The X-Men are defined by the changing nature of humanity, so it makes sense that over the decades their relationship with their first foe, Magneto, would evolve. At various points in Marvel’s history, Magneto has been both the X-Men’s most bitter enemy and staunchest ally. For the past several years, he’s been the latter, but in recent issues of X-Men Blue, Magneto found that his agenda no longer aligned with the defenders of Charles Xavier’s dream. As a result, he is once again their adversary — and a foe to all who would oppress mutantkind.
In X-Men Black: Magneto, legendary X-writer Chris Claremont and artist Dalibor Talajić chronicle the first offensive in their title character’s new crusade against mutant oppression. CBR spoke with the creators about their story which pits Magneto against the forces of the Office of National Emergency and Claremont’s history with, and sense of the character.
CBR: Chris, how does it feel to come back to Magneto? What is it that makes him such an interesting character to return to after you spent so many years writing him?
Chris Claremont: As with any good dramatic character he’s a font of conflict.
I don’t subscribe to the theory that there are heroes and villains, even though in the production template of the day you have the X-Men on one side and the Brotherhood of Evil Mutants on the other. It’s easy marketing to run around with a label that says, “Hi, we’re the bad guys.” But as a dramatist, it makes no sense. So when I first started writing Magneto, I started asking things like, “Where does he come from? Who was he? Why is he doing what he’s doing? And when did this all begin?”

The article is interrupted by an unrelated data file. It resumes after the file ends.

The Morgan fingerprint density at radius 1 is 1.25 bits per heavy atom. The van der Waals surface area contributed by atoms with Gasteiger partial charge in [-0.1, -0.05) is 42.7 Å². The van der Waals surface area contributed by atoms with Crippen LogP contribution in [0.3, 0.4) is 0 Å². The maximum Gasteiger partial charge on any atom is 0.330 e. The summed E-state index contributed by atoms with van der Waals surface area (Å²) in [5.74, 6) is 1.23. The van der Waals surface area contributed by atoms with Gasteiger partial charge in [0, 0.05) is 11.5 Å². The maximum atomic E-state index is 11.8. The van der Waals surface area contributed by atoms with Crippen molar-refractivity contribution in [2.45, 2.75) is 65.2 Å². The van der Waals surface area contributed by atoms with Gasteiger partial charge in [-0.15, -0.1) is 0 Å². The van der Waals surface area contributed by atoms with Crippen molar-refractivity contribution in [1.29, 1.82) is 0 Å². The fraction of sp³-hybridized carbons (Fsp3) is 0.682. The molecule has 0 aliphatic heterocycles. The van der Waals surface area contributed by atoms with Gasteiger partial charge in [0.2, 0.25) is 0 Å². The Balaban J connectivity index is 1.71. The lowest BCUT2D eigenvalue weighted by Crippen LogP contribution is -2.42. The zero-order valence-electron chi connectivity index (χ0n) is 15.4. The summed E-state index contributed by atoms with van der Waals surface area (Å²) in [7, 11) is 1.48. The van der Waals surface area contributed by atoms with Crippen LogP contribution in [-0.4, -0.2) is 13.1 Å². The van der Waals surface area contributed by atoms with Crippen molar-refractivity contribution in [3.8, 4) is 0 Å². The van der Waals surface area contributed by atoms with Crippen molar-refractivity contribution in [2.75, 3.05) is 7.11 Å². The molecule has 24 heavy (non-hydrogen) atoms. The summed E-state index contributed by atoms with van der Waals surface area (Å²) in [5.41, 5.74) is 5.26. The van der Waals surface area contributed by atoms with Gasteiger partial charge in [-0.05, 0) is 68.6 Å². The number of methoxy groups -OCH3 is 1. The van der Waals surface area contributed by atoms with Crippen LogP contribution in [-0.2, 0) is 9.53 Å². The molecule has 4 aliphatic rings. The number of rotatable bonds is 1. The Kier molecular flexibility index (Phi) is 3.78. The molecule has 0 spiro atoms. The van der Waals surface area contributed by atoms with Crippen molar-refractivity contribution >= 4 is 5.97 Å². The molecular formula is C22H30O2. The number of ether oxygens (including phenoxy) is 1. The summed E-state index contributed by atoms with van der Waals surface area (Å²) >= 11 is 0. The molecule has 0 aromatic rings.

For me, the beginning of his story was answering the questions, “Why is he such a passionate supporter of mutant rights? Was he oppressed?” Bear in mind, I was trying to figure out the formative elements of Magneto’s life back in the late ’70s. There’s an obvious one 25 years earlier in World War II. Magneto is in his late middle age at this point, so I assumed he was an adolescent during the War. What would have defined him? The Holocaust. And from that point on, everything just flowed naturally.
My goal over the subsequent 15 odd years of writing him was to figure what makes him tick? Why it makes him tick, and what happens next? And what I kept coming back to was the question of does he see himself as a villain? And the answer was no. He sees himself as a hero. It’s just that he sees baseline humanity the potential villain; the oppressive state. They’re the Neanderthal to his Cro-Magnon. He’s the next step in evolution, and baseline humanity has to get out of the way.
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